Now with all the prep work done, one is on the road and tempted to think that all the potential for trouble has been left far behind. Wrong. There is still the destination itself to deal with. Take heart, though, with a little awareness and minimal effort any possible problems can be anticipated and averted before they become painful issues.
The timing of one’s arrival can make the difference between a jolly, happy well-rested, little group and a surly, sleep-deprived, over excitable bunch. Arrive too early and spending the rest of the day at the park is pretty much unavoidable, too late and everything will have to be postponed until the next day. Arriving shortly after lunchtime allows one plenty of time to get to the room, select or assign sleeping arrangements, use the facilities and freshen up. One can then proceed to the park, take a stroll around to check out the set up, maybe experience a few of the rides and return to the room for a good night’s sleep in preparation for a full schedule the following day.
Making the most of one’s time at Wacky-Land is easy if one keeps a few simple things in mind. Essential to the experience is setting aside time for breaks each day of your visit. An hour or so nap break in the afternoon has saved many a vacation and many a vacationer’s sanity. While it is a good idea to have a plan to help one fully enjoy all the park has to offer, it is an equally good idea that one is willing to deviate from that plan. Things may come up that are more tempting than what is listed in the plan; one must go ahead and do them, it is a vacation and doing what one wants to do is what it is all about. Don’t be afraid to split into smaller groups for a while as well. If Dad and little Billy want to ride the Mega-Fast-Mountain-Coaster and Mom and little Sally want to ride the Happy-Fun-Singing-Boats, then by all means split up, ride the rides and then meet up again and share the experiences with each other. The top of the list item should read, above all, “HAVE FUN!”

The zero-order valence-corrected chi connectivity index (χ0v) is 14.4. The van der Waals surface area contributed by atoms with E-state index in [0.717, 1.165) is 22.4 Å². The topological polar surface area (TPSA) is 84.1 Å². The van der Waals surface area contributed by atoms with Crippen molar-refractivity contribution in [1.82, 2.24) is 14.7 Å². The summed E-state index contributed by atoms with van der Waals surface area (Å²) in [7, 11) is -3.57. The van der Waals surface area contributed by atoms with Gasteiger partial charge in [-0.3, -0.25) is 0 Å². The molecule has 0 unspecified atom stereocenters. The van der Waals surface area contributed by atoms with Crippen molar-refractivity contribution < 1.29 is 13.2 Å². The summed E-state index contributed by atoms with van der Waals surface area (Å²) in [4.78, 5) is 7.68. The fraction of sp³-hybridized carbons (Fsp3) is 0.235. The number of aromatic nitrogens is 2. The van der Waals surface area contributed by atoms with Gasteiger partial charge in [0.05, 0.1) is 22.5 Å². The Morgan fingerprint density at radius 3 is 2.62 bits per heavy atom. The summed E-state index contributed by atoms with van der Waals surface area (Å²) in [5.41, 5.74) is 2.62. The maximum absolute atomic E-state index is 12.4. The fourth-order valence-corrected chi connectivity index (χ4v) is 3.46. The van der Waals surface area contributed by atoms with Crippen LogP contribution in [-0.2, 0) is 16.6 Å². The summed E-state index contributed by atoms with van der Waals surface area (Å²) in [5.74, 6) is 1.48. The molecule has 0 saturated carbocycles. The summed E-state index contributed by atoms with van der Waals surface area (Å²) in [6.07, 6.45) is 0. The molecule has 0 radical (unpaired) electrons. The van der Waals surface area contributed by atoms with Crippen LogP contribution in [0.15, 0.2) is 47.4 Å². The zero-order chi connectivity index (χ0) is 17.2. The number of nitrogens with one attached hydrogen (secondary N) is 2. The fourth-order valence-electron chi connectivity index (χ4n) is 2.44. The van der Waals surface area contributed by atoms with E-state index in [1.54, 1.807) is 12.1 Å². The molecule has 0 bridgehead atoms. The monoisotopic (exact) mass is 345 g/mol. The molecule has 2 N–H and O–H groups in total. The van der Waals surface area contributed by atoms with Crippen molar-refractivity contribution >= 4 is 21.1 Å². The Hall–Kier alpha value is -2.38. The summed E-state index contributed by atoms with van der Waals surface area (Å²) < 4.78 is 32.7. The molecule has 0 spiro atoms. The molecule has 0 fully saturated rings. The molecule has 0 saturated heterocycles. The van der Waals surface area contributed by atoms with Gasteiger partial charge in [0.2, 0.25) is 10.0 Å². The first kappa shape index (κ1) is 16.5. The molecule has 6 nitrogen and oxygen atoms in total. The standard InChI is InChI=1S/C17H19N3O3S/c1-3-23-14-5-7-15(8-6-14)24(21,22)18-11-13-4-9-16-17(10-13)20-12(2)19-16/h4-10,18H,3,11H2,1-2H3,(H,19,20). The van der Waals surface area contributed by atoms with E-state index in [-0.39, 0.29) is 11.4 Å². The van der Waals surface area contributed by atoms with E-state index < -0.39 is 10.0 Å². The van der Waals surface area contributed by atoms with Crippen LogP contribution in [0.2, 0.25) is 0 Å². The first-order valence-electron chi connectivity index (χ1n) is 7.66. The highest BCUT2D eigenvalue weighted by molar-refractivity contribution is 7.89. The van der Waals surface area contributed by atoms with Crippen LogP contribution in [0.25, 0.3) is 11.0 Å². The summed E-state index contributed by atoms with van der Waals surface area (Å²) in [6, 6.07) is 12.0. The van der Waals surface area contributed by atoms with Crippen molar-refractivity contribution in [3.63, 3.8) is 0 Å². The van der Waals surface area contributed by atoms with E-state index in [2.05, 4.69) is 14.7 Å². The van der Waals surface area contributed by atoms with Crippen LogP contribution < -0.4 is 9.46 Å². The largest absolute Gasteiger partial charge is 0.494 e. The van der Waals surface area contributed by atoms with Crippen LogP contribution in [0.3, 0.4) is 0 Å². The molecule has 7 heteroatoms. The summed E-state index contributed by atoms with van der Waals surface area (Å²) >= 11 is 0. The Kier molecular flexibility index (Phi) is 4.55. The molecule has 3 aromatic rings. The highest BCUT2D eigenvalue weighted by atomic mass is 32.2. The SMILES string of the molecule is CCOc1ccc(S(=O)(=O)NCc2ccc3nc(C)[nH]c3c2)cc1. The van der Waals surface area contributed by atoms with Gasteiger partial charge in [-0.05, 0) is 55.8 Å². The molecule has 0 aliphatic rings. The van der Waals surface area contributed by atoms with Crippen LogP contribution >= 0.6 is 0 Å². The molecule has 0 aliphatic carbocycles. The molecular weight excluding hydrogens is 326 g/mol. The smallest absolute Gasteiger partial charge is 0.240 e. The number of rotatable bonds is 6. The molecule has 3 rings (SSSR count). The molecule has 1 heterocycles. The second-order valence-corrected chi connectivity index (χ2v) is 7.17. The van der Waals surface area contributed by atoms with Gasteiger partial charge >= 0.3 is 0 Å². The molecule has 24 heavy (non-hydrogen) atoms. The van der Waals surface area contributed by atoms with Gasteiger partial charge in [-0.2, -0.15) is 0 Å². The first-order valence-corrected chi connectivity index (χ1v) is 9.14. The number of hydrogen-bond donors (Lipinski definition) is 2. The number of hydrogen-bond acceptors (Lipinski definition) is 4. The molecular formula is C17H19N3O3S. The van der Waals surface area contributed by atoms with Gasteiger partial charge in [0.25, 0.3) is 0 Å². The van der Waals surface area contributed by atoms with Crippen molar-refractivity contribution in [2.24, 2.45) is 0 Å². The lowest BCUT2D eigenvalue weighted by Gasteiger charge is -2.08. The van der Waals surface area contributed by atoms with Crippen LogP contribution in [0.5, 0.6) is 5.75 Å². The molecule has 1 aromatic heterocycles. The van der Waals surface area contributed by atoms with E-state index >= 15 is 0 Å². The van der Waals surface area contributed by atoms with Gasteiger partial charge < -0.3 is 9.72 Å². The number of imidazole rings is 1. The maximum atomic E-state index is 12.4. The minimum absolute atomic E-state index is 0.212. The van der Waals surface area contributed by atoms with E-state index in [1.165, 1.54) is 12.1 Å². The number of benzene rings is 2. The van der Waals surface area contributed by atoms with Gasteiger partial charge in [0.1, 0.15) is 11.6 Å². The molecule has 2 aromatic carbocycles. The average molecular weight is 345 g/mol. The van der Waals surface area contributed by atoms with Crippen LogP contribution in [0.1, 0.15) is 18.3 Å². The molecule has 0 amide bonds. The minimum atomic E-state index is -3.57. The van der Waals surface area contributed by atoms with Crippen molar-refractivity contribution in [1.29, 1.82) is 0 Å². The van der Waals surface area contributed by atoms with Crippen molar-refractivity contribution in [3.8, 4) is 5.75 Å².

As one comes to the last day of vacation, spirits may be sagging at the thought of leaving: this is the time to acquire souvenirs. A souvenir, remember, is a small token that helps one to recall an experience, it is not necessary to bring home one of every trinket offered in the shops. To make the trip home less dreary, one can have a roll or two of the photographs taken developed prior to leaving and they can be shared among the group on the way home. Include this final portion of the trip as interesting and essential to the entire process: continue to take photos and videos to record the end leg of the trip as well. Make sure to build in a day or two after arriving at home to decompress and readjust before returning to a full daily schedule. Allow the experience to sink in and fade gradually. Have the kids make a display about the trip, or let them watch the home movies or look at the pictures. Sit back and realize that while the goal of the trip was to survive, that goal was not only reached but it was surpassed. All survived, thrived and returned with happy memories of fun, laughter and family togetherness.